Session 11.6 NOAA/National Weather Services' storm-based warnings

Wednesday, 8 November 2006: 5:45 PM
St. Louis AB (Adam's Mark Hotel)
John T. Ferree, NOAA/NWS, Norman, OK; and J. M. Looney and K. R. Waters

Presentation PDF (73.8 kB)

The National Oceanic and Atmospheric Administration's (NOAA) National Weather Service (NWS) has long issued tornado, severe thunderstorm, and flash flood warnings for entire counties or parishes. For the past several years, these warnings have included information on a smaller “warning polygon” for the area of greatest risk. Issued by latitude and longitude points, these sub-county ‘polygon' warnings are increasingly used by graphical applications for television, the Internet, and even cell phones.

During 2005, several NWS Weather Forecast Offices (WFOs) participated in a test to expand the use of these smaller-than-county areas (polygons) for convective warnings. These offices were asked to put less emphasis on county boundaries and greater emphasis on the polygon. The test demonstrated several positive outcomes of polygon warnings, including reduction in the number of people required to take cover. It also allowed emergency management and other disaster response agencies served by these WFOs to focus their limited resources on smaller areas.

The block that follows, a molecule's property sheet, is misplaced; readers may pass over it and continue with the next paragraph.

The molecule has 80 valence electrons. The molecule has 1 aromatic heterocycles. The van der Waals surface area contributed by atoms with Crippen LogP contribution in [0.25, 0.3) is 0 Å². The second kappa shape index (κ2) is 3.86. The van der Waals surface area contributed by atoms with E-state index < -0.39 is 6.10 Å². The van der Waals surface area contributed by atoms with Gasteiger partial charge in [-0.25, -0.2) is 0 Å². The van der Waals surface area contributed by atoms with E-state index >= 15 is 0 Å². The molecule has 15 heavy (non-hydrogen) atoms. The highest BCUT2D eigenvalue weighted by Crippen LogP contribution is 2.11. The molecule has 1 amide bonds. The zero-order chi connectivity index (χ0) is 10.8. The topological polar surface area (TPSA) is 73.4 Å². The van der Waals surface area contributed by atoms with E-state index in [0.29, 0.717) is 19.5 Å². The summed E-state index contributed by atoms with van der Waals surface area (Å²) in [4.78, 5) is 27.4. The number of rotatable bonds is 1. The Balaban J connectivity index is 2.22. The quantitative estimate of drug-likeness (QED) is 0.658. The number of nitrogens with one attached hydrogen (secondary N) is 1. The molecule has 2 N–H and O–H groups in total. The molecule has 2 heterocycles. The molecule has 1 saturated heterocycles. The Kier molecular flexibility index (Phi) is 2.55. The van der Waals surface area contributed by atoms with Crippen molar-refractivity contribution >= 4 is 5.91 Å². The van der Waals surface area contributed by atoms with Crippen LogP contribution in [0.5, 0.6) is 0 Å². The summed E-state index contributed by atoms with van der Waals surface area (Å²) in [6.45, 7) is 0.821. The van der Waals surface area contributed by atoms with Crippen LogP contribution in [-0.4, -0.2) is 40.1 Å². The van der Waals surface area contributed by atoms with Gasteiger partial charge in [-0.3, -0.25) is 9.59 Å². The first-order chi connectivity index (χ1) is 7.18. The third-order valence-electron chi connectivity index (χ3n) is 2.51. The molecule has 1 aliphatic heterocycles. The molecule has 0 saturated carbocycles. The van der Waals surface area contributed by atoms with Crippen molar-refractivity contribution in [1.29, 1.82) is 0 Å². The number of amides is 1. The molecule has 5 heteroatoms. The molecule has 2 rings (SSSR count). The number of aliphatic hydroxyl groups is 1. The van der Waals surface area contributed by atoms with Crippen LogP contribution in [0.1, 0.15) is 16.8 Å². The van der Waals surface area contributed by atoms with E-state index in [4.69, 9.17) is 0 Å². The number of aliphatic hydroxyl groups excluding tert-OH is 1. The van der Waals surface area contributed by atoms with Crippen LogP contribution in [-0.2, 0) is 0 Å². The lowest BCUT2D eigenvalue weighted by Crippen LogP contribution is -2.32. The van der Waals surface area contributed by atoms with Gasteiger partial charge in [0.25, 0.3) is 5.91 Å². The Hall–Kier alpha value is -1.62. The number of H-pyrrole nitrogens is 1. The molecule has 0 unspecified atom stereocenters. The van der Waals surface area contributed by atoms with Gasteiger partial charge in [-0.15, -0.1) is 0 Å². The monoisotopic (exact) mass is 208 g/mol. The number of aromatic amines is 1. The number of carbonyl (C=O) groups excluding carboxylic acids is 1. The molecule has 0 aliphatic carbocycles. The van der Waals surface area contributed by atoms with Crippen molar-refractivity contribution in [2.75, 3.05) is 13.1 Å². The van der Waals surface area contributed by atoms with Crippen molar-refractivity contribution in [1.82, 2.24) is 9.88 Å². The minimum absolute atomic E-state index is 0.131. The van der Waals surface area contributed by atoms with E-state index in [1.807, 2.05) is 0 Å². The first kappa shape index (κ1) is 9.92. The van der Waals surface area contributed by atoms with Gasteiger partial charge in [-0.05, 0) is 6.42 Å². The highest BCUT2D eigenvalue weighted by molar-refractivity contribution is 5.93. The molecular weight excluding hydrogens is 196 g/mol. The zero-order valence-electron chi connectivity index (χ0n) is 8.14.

In view of these benefits, NWS plans to move steadily towards polygon implementation over the next 3 years. This paper will discuss the operational impacts associated with this change, including issues related to dissemination, software, and verification. It will also provide the latest proposed schedule for polygon warning implementation.

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